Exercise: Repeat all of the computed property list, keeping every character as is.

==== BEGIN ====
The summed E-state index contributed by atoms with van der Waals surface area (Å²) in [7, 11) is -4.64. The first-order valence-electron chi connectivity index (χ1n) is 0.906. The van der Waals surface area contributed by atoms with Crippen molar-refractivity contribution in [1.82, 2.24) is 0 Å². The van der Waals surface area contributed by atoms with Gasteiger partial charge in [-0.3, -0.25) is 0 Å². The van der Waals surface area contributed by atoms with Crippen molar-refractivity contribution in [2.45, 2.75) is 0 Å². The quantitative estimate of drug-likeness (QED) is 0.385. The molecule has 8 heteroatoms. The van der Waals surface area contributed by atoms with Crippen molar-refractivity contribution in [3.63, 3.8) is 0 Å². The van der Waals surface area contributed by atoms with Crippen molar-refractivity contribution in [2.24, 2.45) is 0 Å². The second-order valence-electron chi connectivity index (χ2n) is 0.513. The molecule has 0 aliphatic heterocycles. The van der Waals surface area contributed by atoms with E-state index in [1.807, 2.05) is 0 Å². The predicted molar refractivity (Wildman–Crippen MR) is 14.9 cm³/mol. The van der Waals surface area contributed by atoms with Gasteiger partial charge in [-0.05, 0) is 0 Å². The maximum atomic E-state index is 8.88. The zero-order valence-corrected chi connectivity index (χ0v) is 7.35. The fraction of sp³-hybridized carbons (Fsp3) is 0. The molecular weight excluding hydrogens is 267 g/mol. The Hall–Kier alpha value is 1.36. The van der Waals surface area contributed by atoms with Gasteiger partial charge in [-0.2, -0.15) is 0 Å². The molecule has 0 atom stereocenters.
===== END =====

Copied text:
The summed E-state index contributed by atoms with van der Waals surface area (Å²) in [7, 11) is -4.64. The first-order valence-electron chi connectivity index (χ1n) is 0.906. The van der Waals surface area contributed by atoms with Crippen molar-refractivity contribution in [1.82, 2.24) is 0 Å². The van der Waals surface area contributed by atoms with Gasteiger partial charge in [-0.3, -0.25) is 0 Å². The van der Waals surface area contributed by atoms with Crippen molar-refractivity contribution in [2.45, 2.75) is 0 Å². The quantitative estimate of drug-likeness (QED) is 0.385. The molecule has 8 heteroatoms. The van der Waals surface area contributed by atoms with Crippen molar-refractivity contribution in [3.63, 3.8) is 0 Å². The van der Waals surface area contributed by atoms with Crippen molar-refractivity contribution in [2.24, 2.45) is 0 Å². The second-order valence-electron chi connectivity index (χ2n) is 0.513. The molecule has 0 aliphatic heterocycles. The van der Waals surface area contributed by atoms with E-state index in [1.807, 2.05) is 0 Å². The predicted molar refractivity (Wildman–Crippen MR) is 14.9 cm³/mol. The van der Waals surface area contributed by atoms with Gasteiger partial charge in [-0.05, 0) is 0 Å². The maximum atomic E-state index is 8.88. The zero-order valence-corrected chi connectivity index (χ0v) is 7.35. The fraction of sp³-hybridized carbons (Fsp3) is 0. The molecular weight excluding hydrogens is 267 g/mol. The Hall–Kier alpha value is 1.36. The van der Waals surface area contributed by atoms with Gasteiger partial charge in [-0.2, -0.15) is 0 Å². The molecule has 0 atom stereocenters.